Upcoming Events

August 22, 2017

Variation in Earth’s Magnetic Field Strength and Direction As Seen in the American Southwest
OAS Brown Bag talk by Shelby Jones-Cervantes (PhD Candidate, Scripps Institute of Oceanography) at the CNMA, 12:00 noon, free!

September 5, 2017

The Early Pueblo Occupation of the Dinetah Region
OAS Brown Bag talk by Dr. Eric Blinman (OAS' Director) at the CNMA, 12:00 noon, free!

September 17, 2017

Comanche Gap tour
September 17, 2017
Cost of trip: $60 for FOA members, $75 for non-FOA members

September 19, 2017

Cooking Jar Technology in the Ancient Southwest
OAS Brown Bag talk by Dr. Eric Blinman (OAS' Director) at the CNMA, 12:00 noon, free!

October 6, 2017

Into the Dinetah Labyrinth: Exploring Pueblo I and Navajo Archaeology
Friday, October 6 through Sunday, October 8, 2017
Cost of trip: $255 for FOA members, $290 for non-FOA members

Into the Dinetah Labyrinth: Exploring Pueblo I and Navajo Archaeology

October 6, 2017


Friday, October 6 through Sunday, October 8, 2017
Cost of trip: $255 for FOA members, $290 for non-FOA members

The region between Bloomfield and Dulce, New Mexico—best known as Dinetah, the homeland of the Navajo, or Diné, people—has a complex archaeological history. Here, elaborate defensive sites within dispersed communities and rock art depicting the origins of Navajo culture are scattered throughout the narrow canyons. Less appreciated, by both archaeologists and the public, is the area’s AD 600–1000 record of ancestral Puebloan farming communities. These early farmers of the Dinetah region are distinct from their contemporaries in the better known Chaco area a few miles to the west, and the communities themselves appear to represent the ancestors of today’s Jemez people. Join archaeologists Chuck Hannaford, Dean Wilson, and Eric Blinman on Friday, October 6 through Sunday, October 8 for three days of site visits along the back roads of the Dinetah.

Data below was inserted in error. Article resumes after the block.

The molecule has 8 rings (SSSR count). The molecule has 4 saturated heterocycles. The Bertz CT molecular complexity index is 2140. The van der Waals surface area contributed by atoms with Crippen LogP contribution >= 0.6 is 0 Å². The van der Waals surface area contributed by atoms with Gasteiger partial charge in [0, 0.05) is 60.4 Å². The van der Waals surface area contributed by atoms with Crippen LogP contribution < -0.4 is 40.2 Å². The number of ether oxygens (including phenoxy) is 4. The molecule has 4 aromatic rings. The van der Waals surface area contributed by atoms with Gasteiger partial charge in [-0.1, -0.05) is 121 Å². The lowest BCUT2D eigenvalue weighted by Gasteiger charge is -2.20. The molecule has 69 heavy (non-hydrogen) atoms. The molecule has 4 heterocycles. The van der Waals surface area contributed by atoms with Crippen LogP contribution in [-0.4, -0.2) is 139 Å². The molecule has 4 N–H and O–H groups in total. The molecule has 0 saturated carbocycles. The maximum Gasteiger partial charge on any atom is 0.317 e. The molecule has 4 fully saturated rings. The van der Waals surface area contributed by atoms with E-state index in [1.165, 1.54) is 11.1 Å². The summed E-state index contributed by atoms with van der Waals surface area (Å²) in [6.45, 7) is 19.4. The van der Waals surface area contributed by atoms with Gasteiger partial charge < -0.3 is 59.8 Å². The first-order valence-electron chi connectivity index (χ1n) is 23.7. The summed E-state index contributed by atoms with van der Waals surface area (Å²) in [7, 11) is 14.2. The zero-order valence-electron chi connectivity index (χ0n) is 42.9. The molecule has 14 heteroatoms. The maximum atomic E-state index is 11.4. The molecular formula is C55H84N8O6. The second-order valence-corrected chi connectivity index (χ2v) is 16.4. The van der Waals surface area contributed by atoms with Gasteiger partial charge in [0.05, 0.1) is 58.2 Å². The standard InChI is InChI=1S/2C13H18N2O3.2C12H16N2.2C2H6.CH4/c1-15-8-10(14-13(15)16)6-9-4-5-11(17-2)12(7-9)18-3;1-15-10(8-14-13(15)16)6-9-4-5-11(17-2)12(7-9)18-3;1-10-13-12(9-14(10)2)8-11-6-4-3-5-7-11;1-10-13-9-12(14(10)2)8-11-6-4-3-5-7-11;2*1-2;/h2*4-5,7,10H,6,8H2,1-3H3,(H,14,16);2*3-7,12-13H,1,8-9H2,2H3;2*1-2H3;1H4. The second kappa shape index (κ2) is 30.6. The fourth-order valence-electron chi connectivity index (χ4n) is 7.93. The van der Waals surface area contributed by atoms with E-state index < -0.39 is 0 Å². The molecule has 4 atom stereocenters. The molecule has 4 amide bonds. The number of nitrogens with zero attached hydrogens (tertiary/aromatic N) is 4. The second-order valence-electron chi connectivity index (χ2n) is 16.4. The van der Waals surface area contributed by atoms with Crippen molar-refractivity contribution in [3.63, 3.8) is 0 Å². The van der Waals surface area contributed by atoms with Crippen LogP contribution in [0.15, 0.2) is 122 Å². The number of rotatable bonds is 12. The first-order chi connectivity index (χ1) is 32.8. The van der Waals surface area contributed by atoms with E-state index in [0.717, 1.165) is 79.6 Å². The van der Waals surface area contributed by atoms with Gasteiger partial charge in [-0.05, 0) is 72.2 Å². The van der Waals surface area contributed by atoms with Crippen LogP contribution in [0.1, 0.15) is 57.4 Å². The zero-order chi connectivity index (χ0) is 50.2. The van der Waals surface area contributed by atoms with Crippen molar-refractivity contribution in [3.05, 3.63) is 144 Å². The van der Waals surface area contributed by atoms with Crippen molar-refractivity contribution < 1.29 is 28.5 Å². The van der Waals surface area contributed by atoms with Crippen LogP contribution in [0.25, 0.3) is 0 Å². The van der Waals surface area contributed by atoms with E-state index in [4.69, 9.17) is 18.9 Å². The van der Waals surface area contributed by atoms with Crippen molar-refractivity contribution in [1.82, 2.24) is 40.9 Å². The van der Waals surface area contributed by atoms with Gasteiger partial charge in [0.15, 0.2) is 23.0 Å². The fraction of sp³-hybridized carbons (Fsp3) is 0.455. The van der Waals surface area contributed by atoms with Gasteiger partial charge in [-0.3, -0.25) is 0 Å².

Most archaeological enthusiasts venture north along US 550 on their way to explore the Ancestral Pueblo world, and most turn to the west, conscious only of the Great Houses of Chaco Canyon, Salmon Ruins, and Aztec Ruins. Few travelers turn to the east and take the less traveled path into the Dinetah, known best as the traditional homeland of the Navajo. The labyrinth of canyons, mesas, and dirt roads characterizing this region can be intimidating, and this sentiment may have extended deep into the past. In addition to the better known Navajo presence, the region was the home to a strong early Puebloan population, but the Chaco people did not seem to venture much east of the Great North Road. Why?

The Dinetah extends from Bloomfield in the north to Dulce in the south and is sandwiched roughly between US 64 on the east and US 550 on the west. The majority of the region is administered by the Bureau of Land Management and the Dinetah may be the richest federal archaeological land holding in the United States, however, the archaeological sites are subtle, not developed for the visiting public, and effectively unknown to most of the world. Hiking is not strenuous, but some rock climbing will be involved. High clearance vehicles are recommended and carpooling is highly encouraged.

Spaces are limited. To reserve your place for this event call (505) 982-7799, ext. 7 after 7am starting Tuesday, August 29. The cost of the trip is $255 for FOA members and $290 for non-FOA members, $75 of which is tax deductible.

Please check back on this website and the Museum of New Mexico Foundation's Friends of Archaeology website for updates.

 

Dinetah rock art